Saturday, March 13, 2021

Video of The Story Prize Event: Sarah Shun-lien Bynum, Danielle Evans, and Deesha Philyaw (winner)


Because of the pandemic, this year's Story Prize event was prerecorded and posted on YouTube on March 10, 2021. We hope and expect to hold a live event in 2022. Here's the video featuring the three finalists—Sarah Shun-lien Bynum, Danielle Evans, and winner Deesha Philyaw—reading from and discussing their work:

Wednesday, March 10, 2021

What the Judges Had to Say About The Story Prize Winner, Deesha Philyaw's The Secret Lives of Church Ladies


When the three judges for The Story Prize make their choices, they provide citations for the books. This year's judges were critic and writer Ismail Muhammad, Margot Sage-EL of Watchung Booksellers, and writer and Williams College professor Karen Shepard. We include the citations in congratulatory letters we present to each finalist, along with their checks ($20,000 to the winner, $5,000 to the other two finalists). To protect the confidentiality of the judges' votes and the integrity of the process, we don't attribute citations to any particular judge.

Here what the judges had to say about The Secret Lives of Church Ladies by Deesha Philyaw:

“I haven’t read stories as startlingly intimate, as brazen, as the ones in Deesha Philyaw’s The Secret Lives of Church Ladies in a very long time. Told from the perspectives of multiple generations of Black women and girls who speak like they don’t know the world would rather they keep quiet, the stories in this collection ask us to consider Black women’s desires rather than their oppressions, fears, or anxieties. The result is a series of astonishing characters whose voices I will not easily forget: Caroletta, a lovesick woman who wants her sometimes friend, sometimes lover to admit the necessity of their attraction to one another; Jael, a teenage girl struggling with both her mother’s death and a burgeoning interest in the preacher’s wife; and a young girl who mistakes her emotionally distant mother’s lover for God himself. In these stories, Philyaw gives characters whose desire—not just for sex, but for supportive, nurturing relationships with one another, and even themselves—take us into psychic spaces fiction too rarely invites us into these days. This book is a marvel.”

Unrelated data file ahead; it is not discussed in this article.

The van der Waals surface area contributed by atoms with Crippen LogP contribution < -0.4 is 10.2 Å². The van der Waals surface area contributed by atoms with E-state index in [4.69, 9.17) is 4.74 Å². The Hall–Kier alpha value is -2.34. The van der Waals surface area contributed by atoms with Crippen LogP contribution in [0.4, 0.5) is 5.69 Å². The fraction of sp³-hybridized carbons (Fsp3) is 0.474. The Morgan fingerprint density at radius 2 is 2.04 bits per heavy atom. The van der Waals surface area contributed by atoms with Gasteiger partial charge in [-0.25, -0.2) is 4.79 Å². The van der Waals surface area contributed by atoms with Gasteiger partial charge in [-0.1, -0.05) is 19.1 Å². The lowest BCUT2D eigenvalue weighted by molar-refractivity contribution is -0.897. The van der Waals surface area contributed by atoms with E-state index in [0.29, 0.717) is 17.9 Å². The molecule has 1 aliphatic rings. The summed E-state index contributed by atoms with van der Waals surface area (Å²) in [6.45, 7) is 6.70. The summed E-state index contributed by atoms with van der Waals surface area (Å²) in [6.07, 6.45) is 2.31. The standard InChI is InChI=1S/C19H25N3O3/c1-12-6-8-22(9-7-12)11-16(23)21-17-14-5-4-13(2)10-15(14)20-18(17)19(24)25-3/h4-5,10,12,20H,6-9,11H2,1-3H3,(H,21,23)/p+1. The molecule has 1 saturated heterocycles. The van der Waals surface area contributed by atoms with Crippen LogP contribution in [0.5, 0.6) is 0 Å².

“Deesha Philyaw's debut collection of stories about Southern Black women struggling to find their place, and their true voice, within the constraints of the church or their circumscribed society, are emotionally powerful. Philyaw's writing is stunning. Each turn of phrase takes your breath away. Her characters range from young women coming of age to middle age women reclaiming their power and discovering their sexuality. This collection was a total joy to read. This is what readers dream of—discovering a new voice; writing that just steals you away into someone else's world.”

Watch a video that includes a reading by and conversation with Deesha Philyaw and the other two finalists for The Story Prize, Sarah Shun-lien Bynum and Danielle Evans.